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YOUNG ADULT PROBLEMS: BREATHING

The Eastern philosophies of medicine all have breathing techniques as part of their health maintenance programmes. Evidence from all over the world shows that breathing techniques adjust the biochemistry of the body by influencing the amount of oxygen we take in and carbon dioxide that we breathe out. No part of the body functions without oxygen, and all active cells produce carbon dioxide that needs to be eliminated.

For many centuries it has been established that breathing techniques will aid meditation and relaxation as well as enhance athletic performance and activity.

There is no specific method of breathing that is best suited for all individuals because we are all unique, but basic rules hold steady.

We somehow manage to train ourselves out of good breathing as we age. Infants and children follow simple patterns.

They breathe more frequently when they are active and reduce their respiratory rate at rest.

When active, the depth of breathing increases; when asleep, the respiration is shallow.

They exhale for a fraction longer than they inhale and when at rest they allow a moment before repeating the cycle.

Children breathe ‘into their navel’.

Western society seems obsessed with being slim, or appearing so, and much effort is spent by people as they age by holding in the abdomen. This causes stress which affects the flexibility of the diaphram – the large muscles that span the area below the lungs and which separate the chest from the abdomen. This leads to shallower breathing and less oxygenation into the lower and deeper aspects of the lung. Paradoxically, learning to breath abdominally tightens the abdominal muscles and flattens the stomach.

At the time of writing, a major debate is taking place concerning the use of breathing techniques in asthma and many other conditions. It has been thought for millennia that breathing techniques from yoga, Qi Gong and other exercise/relaxation techniques are the most beneficial for asthmatics. In many cases this is true. Recently there has been some contention brought forward by Western awareness of a Russian technique. Konstantin P Buteyko, a Russian medical scientist and practitioner, claims that the deep breathing techniques are compromising the brain and body’s understanding of its own carbon dioxide levels that control many biochemical pathways in the body, including those that maintain normal airflow through the lungs. At the time of writing I understand that The Lancet, a most prestigious medical journal, is considering publishing an international trial supporting the breathing techniques of Dr Buteyko. The personal experience of some of my colleagues suggests that his is a technique worth learning if you are an asthmatic. This technique is not widely available yet, but search around.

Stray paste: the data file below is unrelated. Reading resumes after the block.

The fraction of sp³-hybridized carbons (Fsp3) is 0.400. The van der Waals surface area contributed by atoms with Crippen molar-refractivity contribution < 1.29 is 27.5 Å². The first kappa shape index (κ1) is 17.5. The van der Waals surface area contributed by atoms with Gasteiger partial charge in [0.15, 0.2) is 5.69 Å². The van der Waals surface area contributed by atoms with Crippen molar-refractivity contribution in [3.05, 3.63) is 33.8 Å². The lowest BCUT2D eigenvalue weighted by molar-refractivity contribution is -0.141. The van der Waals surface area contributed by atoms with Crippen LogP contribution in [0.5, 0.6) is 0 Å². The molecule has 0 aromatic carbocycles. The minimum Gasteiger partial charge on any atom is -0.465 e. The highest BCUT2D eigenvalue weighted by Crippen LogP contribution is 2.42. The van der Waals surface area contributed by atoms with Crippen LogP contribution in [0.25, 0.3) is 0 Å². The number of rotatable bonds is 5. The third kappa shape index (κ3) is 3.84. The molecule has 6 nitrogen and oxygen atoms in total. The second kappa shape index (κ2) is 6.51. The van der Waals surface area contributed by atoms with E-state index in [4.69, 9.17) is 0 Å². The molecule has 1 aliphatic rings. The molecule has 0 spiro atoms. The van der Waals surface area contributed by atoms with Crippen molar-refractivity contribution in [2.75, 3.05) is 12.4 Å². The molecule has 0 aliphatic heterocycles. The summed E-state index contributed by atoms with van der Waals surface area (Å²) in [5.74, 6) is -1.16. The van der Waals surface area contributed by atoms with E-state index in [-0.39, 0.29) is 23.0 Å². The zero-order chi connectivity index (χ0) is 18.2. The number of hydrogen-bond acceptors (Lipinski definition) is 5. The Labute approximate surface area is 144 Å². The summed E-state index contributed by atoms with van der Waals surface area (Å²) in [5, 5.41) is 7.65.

RECOMMENDATIONS

Ensure adequate rest and sleep when the body can govern its own respiratory pattern.

Concentrate through the day on breathing abdominally. Place the hands over an area below the navel and breathe such that you move the hands at least one inch (2cm) forward.

Spend time concentrating on opening the chest by stretching the top of the head upwards and pulling the shoulder back slightly.

Avoid polluting the lungs with cigarettes, unnecessary perfumes and noxious fumes. If you are a city dweller, ensure as many trips into the countryside as possible.

Learn a breathing technique from a meditation teacher. Deep breathing is not necessarily good breathing and a basic rule of thumb is to inhale for 3sec and passively (without forcing) exhale for 4sec. Allow lsec before repeating the cycle. Practising even this technique a few times a day will help to retrain the body.

Any conditions such as asthma and bronchitis that interfere with breathing may benefit from the Buteyko method.

Consider learning techniques of Qi Gong, yoga and Tai Chi or a martial art, which will automatically teach you better breathing techniques.

Consider using low oxygen therapy for any condition that affects breathing .

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